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The Week of Gov 2.0 – Longing for More

This post originally appeared on my external blog, “Social Media Strategery.”

We’ve already had the Summer of Gov, but September 7-11 was the Week of Gov. With the Gov 2.0 Expo Showcase on Tuesday and the Gov 2.0 Summit on Wednesday and Thursday, plus a multitude of happy hours and networking receptions, I was immersed in all things Gov 2.0 last week. There are already plenty of recaps, summaries, and other articles detailing the events of last week – if you’re interested in finding out what you missed, videos from all of the sessions are (or will soon be) posted here. Watch those, and then read through all of the news coverage here for that. Now, what I want to explore in this post is one particular topic that came up time and time again among the attendees I spoke with.

There were some very successful, very cool Gov 2.0 initiatives that were highlighted, but while I came away both impressed and inspired by the results that were discussed, I was left asking myself more and more questions about HOW the speakers got to these results. This isn’t a criticism of these two events – I realize that I wasn’t the target audience for the Summit (that program was geared more toward C-level execs) and the Showcase was more of a teaser for the Gov 2.0 Expo coming up in May. That’s exactly why I now have more questions than answers – I want to know about the challenges these people faced; I want to know the risks they took and why; I want to know what they’d do differently if they could go back in time – most of all, I want to know how they went from good idea to being highlighted at the Gov 2.0 Expo Showcase or Gov 2.0 Summit.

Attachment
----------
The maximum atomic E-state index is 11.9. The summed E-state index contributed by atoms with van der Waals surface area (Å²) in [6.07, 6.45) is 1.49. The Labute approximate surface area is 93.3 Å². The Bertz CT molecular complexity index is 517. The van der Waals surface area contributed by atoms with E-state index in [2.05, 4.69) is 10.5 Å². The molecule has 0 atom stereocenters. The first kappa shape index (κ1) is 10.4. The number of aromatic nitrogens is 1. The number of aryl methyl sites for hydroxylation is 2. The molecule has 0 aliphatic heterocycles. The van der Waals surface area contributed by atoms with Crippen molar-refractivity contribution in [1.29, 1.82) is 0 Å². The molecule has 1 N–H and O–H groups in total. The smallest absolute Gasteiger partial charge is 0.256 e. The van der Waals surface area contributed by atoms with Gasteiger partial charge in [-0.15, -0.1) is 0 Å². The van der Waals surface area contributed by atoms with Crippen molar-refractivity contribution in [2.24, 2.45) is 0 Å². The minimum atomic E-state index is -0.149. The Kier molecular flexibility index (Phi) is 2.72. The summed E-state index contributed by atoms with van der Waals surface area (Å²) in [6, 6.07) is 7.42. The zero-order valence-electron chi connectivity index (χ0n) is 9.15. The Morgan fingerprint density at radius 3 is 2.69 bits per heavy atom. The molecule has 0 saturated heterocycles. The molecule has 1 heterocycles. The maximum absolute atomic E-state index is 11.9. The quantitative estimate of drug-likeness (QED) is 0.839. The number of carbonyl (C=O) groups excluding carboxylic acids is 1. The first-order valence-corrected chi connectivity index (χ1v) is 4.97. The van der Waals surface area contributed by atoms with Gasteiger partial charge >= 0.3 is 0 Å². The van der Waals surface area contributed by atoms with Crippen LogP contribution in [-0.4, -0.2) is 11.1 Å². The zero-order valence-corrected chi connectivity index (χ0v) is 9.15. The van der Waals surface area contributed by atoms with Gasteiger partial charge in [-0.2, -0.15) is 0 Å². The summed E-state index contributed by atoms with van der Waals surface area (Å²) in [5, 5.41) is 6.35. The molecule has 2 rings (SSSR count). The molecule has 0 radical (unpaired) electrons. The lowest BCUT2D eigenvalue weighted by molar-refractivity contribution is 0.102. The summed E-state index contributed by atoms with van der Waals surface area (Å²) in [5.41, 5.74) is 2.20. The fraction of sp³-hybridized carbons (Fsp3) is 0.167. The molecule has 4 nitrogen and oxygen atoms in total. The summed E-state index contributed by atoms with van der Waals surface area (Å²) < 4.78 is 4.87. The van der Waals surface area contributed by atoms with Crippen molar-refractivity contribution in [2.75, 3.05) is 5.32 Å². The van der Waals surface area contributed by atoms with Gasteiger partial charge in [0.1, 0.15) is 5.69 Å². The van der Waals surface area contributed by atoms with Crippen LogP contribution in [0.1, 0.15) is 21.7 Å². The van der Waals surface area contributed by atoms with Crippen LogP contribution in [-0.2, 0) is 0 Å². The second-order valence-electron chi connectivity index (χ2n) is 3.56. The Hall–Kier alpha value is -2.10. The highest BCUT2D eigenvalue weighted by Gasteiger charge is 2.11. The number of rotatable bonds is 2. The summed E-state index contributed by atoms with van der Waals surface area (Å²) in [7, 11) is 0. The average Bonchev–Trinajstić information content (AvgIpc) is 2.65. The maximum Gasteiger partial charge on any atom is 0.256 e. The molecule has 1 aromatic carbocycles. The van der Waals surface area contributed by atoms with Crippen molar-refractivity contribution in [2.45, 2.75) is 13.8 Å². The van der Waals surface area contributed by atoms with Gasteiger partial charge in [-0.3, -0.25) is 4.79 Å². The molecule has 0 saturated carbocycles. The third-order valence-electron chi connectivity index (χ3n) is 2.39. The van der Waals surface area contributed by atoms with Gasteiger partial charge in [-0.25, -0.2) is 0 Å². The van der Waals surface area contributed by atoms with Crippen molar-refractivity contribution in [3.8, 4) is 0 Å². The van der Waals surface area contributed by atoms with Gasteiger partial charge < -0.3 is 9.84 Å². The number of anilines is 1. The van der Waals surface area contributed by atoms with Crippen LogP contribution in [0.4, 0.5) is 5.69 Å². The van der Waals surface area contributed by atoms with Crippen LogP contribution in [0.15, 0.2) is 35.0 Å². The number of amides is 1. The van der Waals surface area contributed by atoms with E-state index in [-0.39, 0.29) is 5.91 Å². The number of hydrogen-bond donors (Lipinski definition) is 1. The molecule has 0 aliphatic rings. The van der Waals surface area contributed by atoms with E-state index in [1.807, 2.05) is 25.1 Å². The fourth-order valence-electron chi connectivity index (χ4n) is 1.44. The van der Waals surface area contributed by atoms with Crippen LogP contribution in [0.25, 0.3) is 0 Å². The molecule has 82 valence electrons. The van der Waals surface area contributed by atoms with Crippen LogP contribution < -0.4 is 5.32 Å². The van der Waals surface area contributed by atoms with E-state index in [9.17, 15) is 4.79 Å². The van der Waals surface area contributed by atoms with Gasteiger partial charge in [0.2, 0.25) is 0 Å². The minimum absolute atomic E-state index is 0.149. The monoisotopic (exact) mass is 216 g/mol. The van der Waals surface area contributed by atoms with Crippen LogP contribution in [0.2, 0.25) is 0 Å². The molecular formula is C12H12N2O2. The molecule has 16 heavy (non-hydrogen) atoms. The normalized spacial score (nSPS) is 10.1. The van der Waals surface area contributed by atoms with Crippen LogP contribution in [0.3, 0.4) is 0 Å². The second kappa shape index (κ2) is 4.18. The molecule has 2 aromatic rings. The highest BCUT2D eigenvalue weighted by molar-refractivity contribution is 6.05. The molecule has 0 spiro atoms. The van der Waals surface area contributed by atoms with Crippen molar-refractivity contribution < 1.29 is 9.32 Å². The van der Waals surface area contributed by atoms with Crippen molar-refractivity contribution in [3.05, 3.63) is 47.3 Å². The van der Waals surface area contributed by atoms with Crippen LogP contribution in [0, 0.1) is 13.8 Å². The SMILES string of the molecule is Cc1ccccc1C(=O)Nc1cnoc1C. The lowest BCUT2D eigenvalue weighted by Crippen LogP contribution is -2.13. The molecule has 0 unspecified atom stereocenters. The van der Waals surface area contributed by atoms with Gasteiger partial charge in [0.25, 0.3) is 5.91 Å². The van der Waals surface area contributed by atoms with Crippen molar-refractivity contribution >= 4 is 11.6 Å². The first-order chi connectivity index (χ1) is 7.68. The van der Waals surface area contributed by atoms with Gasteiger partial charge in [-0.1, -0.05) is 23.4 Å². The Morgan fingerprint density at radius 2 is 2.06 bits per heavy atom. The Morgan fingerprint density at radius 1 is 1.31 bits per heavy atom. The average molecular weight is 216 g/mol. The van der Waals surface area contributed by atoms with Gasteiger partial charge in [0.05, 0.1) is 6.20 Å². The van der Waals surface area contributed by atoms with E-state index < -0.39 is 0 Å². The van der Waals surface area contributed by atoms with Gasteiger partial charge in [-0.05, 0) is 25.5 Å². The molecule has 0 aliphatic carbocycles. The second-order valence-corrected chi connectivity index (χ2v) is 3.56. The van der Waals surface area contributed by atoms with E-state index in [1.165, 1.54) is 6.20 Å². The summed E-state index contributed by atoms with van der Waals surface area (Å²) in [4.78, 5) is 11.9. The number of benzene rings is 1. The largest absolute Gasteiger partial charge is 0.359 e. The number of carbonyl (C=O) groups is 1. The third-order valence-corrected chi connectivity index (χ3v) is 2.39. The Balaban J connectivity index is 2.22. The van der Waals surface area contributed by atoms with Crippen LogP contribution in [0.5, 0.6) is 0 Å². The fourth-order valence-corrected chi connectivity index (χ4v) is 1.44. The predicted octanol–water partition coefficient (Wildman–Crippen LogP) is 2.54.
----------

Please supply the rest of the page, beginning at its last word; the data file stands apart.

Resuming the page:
As my colleague Brian Drake discussed in this blog post, we both spoke with a number of people who would like to see a Gov 2.0 Practitioner event that targets the people actually doing the work of Government 2.0. While it’s great to hear from people like Vivek Kundra and Vint Cerf, it’s difficult for me to relate directly to their experiences or to turn that knowledge into something actionable in my day-to-day job. A Gov 2.0 Practitioner conference that focuses on the real-life challenges, benefits, and concrete actions would help fill this gap, giving attendees a action plan for moving forward. So while I left the Gov 2.0 Summit feeling excited about the prospects of OpenID and Government 2.0, I was also left asking myself things like, “that’s great that OpenID is coming to the government, but now what? How do I help my client’s organization take advantage of this program? How do I turn this great idea into something actionable for my client?”

I think there’s a very real need for an event that brings together Gov 2.0 practitioners and aspiring practitioners in one place to share war stories, to discuss what really works and what doesn’t, and to learn from each others’ mistakes and successes. Maybe it’s another Gov 2.0 Barcamp or another event entirely, but I don’t need another event to discover the benefits of opening up my data or by communicating more transparently. What I need is an event that tells me how I get my manager to sign off on dedicating the resources needed to make that data open and accessible. I need an event that answers these questions (and more):

* How do I negotiate with my IT staff to get social media sites unblocked?
* How do I involve our Legal department when I’m terrified they’re going to shut me down?
* What’s the best way to get people to contribute to our organizational wiki?
* What am I missing in my social media policy?